Patrilocality and genetic relatedness in chimpanzees

Lukas and colleagues (2005) studied the genetic relatedness of males in chimpanzee groups. Since males do not disperse (and females do), one might expect that the males in a group would be much more closely related to each other than the females.

But it turns out that female dispersal and large groups are quite enough to keep the average genetic relatedness of males fairly low -- barely higher than the relatedness among females.

In a comparison among many taxa for which data on relatedness were available, they found that the relatedness of the philopatric sex was negatively correlated with group size -- as the number of adult individuals of the philopatric sex increased up to around 15-20, the average relatedness decreased to zero. Also males (in species with male philopatry) were significantly less related than females (in species with female philopatry) -- in other words, the decline of relatedness was steeper for males than for females.

Lukas and colleagues confirmed this reduction in relatedness with mathematical modeling -- showing that groups with four philopatric adults shared average relatedness of around 0.25, while eight individuals brought the average relatedness below 0.125, or the relatedness of full first cousins.

Studies in other taxa in which males affiliate have produced contradictory results on the presence of significant relatedness among clusters of males. Although an influential work on relatedness and reproductive success among affiliative male lions has been widely taken as evidence for the benefits of kin association for males (Packer et al. 1991), new research on multiple prides of lions suggested that relatedness among the males is not necessary for cooperative behaviour (Spong et al. 2002). Results for dolphins have been contradictory (no influence of kinship: Moller et al. 2001; influence found: Parsons et al. 2003). However, a recent dolphin study found significantly higher average relatedness among pairs of individuals participating in long-term alliances consisting of six or fewer individuals as compared to random pairs of individuals, but they did not find this for larger super-alliances and subgrouping, suggesting that different male strategies might explain the apparent contradictions (Krützen et al. 2003) (Lukas et al. 2005:2189).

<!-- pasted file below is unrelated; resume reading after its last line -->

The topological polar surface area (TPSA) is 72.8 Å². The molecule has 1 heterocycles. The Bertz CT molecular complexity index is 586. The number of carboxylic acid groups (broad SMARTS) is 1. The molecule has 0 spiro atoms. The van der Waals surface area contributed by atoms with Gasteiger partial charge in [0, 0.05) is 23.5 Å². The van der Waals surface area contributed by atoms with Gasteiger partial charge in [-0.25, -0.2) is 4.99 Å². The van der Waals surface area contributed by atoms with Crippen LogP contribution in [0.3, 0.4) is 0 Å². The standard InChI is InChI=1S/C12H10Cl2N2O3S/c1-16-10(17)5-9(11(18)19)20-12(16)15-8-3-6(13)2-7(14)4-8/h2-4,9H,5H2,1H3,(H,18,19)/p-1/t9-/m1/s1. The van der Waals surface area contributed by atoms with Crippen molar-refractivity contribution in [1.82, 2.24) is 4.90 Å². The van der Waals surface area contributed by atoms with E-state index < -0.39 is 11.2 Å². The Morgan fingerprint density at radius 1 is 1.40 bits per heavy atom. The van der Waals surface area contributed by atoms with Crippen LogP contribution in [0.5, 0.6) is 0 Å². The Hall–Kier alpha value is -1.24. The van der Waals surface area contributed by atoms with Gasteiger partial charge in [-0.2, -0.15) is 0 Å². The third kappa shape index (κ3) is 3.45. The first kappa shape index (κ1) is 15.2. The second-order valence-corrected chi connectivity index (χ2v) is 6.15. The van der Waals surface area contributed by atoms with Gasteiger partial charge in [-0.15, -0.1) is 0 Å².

The conclusion of the paper makes a pitch for reciprocity rather than kin selection as a mechanism underlying cooperative action:

A study in Indonesia on whale hunting, which necessitates the cooperation of relatively large number of individuals per boat, found no direct choice of kin for the cooperative action, rather just a choice of individuals from the same group, and argued that 'kin selection alone cannot structure cooperation in groups larger than the nuclear family because of the ambiguous group membership it provides' (Alvard 2003). In addition, recent results from experimental economics indicate that 'biological models of self-interested cooperation' which include inclusive fitness benefits through kin selection 'are rarely plausible when they involve groups of more than a few individuals' (Gintis 2004). Instead, findings on the alternative explanation, reciprocity, converge neatly with the observation in chimpanzees, that 'cooperation within a group can make the group more lethally aggressive in its dealing with outsiders' (Seabright 2004). These results, and those presented here, suggest that indirect fitness benefits through gene sharing are not necessarily the primary mechanism driving large group actions in mammals and humans (Lukas et al. 2005:2190).

On the other hand, human bands tend to have fewer than eight adults of the same sex, and this is the category where the average relatedness is high. So kinship might well be a much more important influence on human foragers than on chimpanzees.

And, as the paper notes, even in larger groups, dyadic interactions may be shaped by relatedness, and kin groups may interact significantly even within larger groups where the average relatedness is low. In that regard, a long-lived species like chimpanzees might have more opportunities to work with kin than shorter-lived species. Chimpanzees might also have a more flexible range of options in how they interact with kin.

References:

Lukas D, Reynolds V, Boesch C, Vigilant L. 2005. To what extent does living in a group mean living with kin? Mol Ecol 14:2181-2196. DOI link